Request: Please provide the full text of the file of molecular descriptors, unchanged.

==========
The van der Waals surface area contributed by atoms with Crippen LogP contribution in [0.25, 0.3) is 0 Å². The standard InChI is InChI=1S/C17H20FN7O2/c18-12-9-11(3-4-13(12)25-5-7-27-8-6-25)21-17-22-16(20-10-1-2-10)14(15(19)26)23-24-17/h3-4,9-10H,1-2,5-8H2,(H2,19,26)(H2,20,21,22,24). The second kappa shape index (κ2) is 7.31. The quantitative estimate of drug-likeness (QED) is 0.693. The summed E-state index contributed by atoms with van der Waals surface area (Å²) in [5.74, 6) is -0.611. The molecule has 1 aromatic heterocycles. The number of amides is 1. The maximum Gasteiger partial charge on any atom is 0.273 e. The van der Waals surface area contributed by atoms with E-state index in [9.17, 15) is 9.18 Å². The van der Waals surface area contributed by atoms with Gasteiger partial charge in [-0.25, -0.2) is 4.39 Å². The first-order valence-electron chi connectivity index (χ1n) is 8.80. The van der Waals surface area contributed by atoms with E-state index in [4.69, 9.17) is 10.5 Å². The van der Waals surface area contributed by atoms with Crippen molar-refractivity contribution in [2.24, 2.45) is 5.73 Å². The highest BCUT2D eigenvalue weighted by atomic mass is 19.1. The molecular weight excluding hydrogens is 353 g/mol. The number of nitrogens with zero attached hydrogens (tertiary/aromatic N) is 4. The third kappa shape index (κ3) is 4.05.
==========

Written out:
The van der Waals surface area contributed by atoms with Crippen LogP contribution in [0.25, 0.3) is 0 Å². The standard InChI is InChI=1S/C17H20FN7O2/c18-12-9-11(3-4-13(12)25-5-7-27-8-6-25)21-17-22-16(20-10-1-2-10)14(15(19)26)23-24-17/h3-4,9-10H,1-2,5-8H2,(H2,19,26)(H2,20,21,22,24). The second kappa shape index (κ2) is 7.31. The quantitative estimate of drug-likeness (QED) is 0.693. The summed E-state index contributed by atoms with van der Waals surface area (Å²) in [5.74, 6) is -0.611. The molecule has 1 aromatic heterocycles. The number of amides is 1. The maximum Gasteiger partial charge on any atom is 0.273 e. The van der Waals surface area contributed by atoms with E-state index in [9.17, 15) is 9.18 Å². The van der Waals surface area contributed by atoms with Gasteiger partial charge in [-0.25, -0.2) is 4.39 Å². The first-order valence-electron chi connectivity index (χ1n) is 8.80. The van der Waals surface area contributed by atoms with E-state index in [4.69, 9.17) is 10.5 Å². The van der Waals surface area contributed by atoms with Crippen molar-refractivity contribution in [2.24, 2.45) is 5.73 Å². The highest BCUT2D eigenvalue weighted by atomic mass is 19.1. The molecular weight excluding hydrogens is 353 g/mol. The number of nitrogens with zero attached hydrogens (tertiary/aromatic N) is 4. The third kappa shape index (κ3) is 4.05.